About cancer tests
Tests are used:
- To diagnose cancer.
- To find out more about your cancer – for example, how big it is, if it has spread or if it’s likely to grow quickly. This is called staging cancer.
- To see how a cancer might respond to particular treatments. For example, targeted therapies.
- To check your general health, for example, before surgery.
- To see how well you are responding to treatment.
Waiting on results
Waiting for the results of cancer tests can make you feel very anxious. If you are finding it hard to cope, you can talk to one of our cancer nurses. Call our Support Line on 1800 200 700 or drop into a Daffodil Centre.
It may help you to cope if you know how long you will have to wait and how you’ll get the results. Ask your doctor or nurse:
- When do they expect the results?
- How will you find out your results? E.g. will they go to your GP? Do you need to phone for the results? Will you have another appointment at the hospital?
Types of cancer tests
The main types of tests are:
Scans and X-rays
X-rays and scans give a picture of the inside of your body. They are used mainly for diagnosing cancer. Usually they are quick and painless.
If you are pregnant, breastfeeding or diabetic, let your doctor and technician know before you have an X-ray or scan.
Scopes are when a tube with a camera goes inside your body to let your doctor see what is happening. Scopes can also have instruments attached, so that your doctor can take samples of cells. Scopes can be used to diagnose cancer or to give your doctor more information about your cancer after diagnosis.
A biopsy is a small sample of tissue removed from body. The sample is examined under a microscope by a doctor called a pathologist to see if it contains cancer cells or to give your doctor information about the type of cancer and how it might grow (the cancer grade).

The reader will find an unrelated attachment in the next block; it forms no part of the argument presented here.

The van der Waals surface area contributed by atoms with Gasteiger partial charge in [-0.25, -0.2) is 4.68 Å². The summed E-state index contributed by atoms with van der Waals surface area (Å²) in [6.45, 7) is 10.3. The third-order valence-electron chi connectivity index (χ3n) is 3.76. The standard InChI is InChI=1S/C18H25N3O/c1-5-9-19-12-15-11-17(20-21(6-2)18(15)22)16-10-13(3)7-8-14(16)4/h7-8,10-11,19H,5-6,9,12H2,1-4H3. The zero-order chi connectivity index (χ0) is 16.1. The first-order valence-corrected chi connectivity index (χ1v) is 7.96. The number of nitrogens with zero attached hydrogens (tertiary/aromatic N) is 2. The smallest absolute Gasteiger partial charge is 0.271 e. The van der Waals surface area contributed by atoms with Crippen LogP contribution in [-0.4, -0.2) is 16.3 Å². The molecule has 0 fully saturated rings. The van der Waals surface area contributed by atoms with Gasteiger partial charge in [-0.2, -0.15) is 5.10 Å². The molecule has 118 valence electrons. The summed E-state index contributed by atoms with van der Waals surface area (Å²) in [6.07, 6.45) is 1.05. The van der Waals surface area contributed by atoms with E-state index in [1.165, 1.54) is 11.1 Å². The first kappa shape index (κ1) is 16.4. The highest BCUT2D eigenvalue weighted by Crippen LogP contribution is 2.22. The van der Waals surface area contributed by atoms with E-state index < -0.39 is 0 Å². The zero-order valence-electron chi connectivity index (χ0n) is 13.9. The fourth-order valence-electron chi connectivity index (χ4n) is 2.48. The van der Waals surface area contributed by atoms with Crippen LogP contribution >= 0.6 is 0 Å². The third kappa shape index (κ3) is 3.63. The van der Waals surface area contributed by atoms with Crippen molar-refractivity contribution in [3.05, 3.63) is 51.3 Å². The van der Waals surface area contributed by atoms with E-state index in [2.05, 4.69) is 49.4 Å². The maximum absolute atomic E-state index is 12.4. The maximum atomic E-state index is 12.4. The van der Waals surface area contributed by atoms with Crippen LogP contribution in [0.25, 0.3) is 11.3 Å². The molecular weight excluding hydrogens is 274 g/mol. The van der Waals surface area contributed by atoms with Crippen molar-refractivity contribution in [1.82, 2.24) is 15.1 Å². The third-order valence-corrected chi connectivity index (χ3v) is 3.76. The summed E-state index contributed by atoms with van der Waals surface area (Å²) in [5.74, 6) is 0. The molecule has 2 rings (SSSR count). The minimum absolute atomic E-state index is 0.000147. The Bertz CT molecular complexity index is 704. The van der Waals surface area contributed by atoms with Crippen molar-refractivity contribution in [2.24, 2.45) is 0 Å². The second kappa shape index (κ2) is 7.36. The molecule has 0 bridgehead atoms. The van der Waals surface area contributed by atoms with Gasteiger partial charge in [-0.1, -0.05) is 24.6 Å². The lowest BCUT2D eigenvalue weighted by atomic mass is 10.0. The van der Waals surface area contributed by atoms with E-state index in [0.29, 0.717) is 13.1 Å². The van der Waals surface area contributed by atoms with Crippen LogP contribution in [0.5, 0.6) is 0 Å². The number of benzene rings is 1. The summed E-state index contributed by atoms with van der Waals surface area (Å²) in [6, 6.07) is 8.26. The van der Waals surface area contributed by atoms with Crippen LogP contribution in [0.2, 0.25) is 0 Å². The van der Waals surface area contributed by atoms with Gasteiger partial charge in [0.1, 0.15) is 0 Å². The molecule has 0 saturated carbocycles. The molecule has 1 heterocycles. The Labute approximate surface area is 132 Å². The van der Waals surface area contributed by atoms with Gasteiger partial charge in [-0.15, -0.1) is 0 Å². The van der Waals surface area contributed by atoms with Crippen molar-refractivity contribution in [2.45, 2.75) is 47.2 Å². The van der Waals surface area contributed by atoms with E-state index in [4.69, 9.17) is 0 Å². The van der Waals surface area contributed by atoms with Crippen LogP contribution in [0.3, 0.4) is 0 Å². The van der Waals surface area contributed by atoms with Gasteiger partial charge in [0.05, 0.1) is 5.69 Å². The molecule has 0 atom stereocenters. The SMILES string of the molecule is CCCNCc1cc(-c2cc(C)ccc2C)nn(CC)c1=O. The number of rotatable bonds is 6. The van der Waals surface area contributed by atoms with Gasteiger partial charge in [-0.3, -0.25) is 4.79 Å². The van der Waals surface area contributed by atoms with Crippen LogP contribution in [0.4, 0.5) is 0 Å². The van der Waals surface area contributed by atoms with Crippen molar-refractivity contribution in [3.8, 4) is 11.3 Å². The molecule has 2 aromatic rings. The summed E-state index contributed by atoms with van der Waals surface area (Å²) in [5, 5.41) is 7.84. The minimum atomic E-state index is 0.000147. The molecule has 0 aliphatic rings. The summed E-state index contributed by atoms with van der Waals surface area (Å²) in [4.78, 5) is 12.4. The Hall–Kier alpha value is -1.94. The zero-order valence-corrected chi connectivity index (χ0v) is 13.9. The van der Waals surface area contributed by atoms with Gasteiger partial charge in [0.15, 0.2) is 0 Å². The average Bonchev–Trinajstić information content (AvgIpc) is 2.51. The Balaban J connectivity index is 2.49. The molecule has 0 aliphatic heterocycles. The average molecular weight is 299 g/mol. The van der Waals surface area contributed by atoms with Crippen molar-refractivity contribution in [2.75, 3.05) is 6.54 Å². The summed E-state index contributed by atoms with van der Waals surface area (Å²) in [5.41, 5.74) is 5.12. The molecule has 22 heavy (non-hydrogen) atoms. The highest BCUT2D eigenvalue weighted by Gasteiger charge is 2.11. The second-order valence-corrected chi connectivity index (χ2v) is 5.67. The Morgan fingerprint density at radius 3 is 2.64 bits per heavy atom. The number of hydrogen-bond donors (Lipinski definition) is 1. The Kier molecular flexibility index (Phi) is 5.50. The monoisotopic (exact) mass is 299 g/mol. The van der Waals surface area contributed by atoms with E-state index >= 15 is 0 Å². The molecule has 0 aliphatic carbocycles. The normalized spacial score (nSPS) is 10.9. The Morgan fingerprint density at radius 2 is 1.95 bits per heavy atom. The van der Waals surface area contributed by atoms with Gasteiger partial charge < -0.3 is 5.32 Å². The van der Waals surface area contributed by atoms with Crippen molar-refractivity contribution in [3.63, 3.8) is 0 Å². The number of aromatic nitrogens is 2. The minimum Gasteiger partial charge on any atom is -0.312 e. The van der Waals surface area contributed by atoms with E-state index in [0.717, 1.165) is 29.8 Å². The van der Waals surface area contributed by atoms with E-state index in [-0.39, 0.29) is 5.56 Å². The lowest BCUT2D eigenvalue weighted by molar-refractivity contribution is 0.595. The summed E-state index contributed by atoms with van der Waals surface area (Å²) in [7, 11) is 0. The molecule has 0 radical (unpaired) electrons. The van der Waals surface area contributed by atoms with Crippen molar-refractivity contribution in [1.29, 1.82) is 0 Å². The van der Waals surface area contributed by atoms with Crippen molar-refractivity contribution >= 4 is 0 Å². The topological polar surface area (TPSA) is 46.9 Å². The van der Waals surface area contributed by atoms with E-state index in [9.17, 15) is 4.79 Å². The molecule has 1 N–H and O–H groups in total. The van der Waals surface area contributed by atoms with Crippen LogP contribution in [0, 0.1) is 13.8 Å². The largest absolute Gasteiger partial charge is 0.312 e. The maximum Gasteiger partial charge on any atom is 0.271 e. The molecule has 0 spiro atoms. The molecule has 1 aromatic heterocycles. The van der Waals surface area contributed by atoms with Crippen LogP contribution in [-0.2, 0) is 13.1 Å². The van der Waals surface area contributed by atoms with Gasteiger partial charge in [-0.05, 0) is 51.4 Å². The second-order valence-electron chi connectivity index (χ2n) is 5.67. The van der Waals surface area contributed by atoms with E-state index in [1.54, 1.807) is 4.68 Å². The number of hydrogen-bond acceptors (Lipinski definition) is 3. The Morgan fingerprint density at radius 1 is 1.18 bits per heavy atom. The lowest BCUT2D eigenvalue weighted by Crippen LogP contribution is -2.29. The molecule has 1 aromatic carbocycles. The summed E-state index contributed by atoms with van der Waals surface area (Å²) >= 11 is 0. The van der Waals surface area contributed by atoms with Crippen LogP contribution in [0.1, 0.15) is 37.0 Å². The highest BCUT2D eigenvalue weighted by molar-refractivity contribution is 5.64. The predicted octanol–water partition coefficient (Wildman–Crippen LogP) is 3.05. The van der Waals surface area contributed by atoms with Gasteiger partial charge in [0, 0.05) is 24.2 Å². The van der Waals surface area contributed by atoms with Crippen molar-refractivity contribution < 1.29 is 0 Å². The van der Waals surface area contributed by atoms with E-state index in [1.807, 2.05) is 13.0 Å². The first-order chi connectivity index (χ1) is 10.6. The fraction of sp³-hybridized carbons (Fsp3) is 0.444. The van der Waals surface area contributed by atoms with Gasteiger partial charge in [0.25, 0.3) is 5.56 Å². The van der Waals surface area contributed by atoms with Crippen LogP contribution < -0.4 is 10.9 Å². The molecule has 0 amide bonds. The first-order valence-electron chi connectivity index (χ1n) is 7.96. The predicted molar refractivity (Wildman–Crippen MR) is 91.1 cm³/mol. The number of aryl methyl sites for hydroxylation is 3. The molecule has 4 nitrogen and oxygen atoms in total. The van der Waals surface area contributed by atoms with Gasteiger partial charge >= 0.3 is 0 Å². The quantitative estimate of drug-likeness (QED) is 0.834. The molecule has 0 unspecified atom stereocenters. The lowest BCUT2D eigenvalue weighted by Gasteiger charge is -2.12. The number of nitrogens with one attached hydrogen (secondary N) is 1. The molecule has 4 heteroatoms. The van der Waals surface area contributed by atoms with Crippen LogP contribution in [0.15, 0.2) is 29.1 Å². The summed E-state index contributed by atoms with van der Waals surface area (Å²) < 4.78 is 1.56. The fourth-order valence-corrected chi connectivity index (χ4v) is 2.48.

Biopsy samples are often taken during scoping tests using special instruments, which are attached to the scope which goes inside your body. Samples may also be taken during surgery or using a needle.
A needle biopsy is when your doctor uses a needle to take a sample of cells or tissue from an affected area. The two most common needle biopsies are: fine-needle aspiration and core needle biopsy.
The procedure for a fine needle aspiration (FNA) is usually no more uncomfortable than a blood test. You can have a local anaesthetic injection before the procedure.
A core needle biopsy can remove more tissue than a fine needle biopsy. With a core needle biopsy, the doctor uses a hollow needle to take samples of tissue from the area. A local anaesthetic is usually given before a core needle biopsy.
If the lump is near the surface of your body and easy to get to, your doctor will put the needle in place by feeling the lump. If the lump is deeper or hard to feel, they will use an ultrasound scan or CT scan to guide the needle into the right place.
Your doctor takes some tissue and/or fluid from the lump into a syringe. A doctor called a pathologist will examine the biopsy tissue for cancer cells.
Other types of biopsy include:
Watch Siobhán's story
Endometrial cancer survivor Siobhán Hayes shares her experiences and gives advice on understanding test results.
For more information
1800 200 700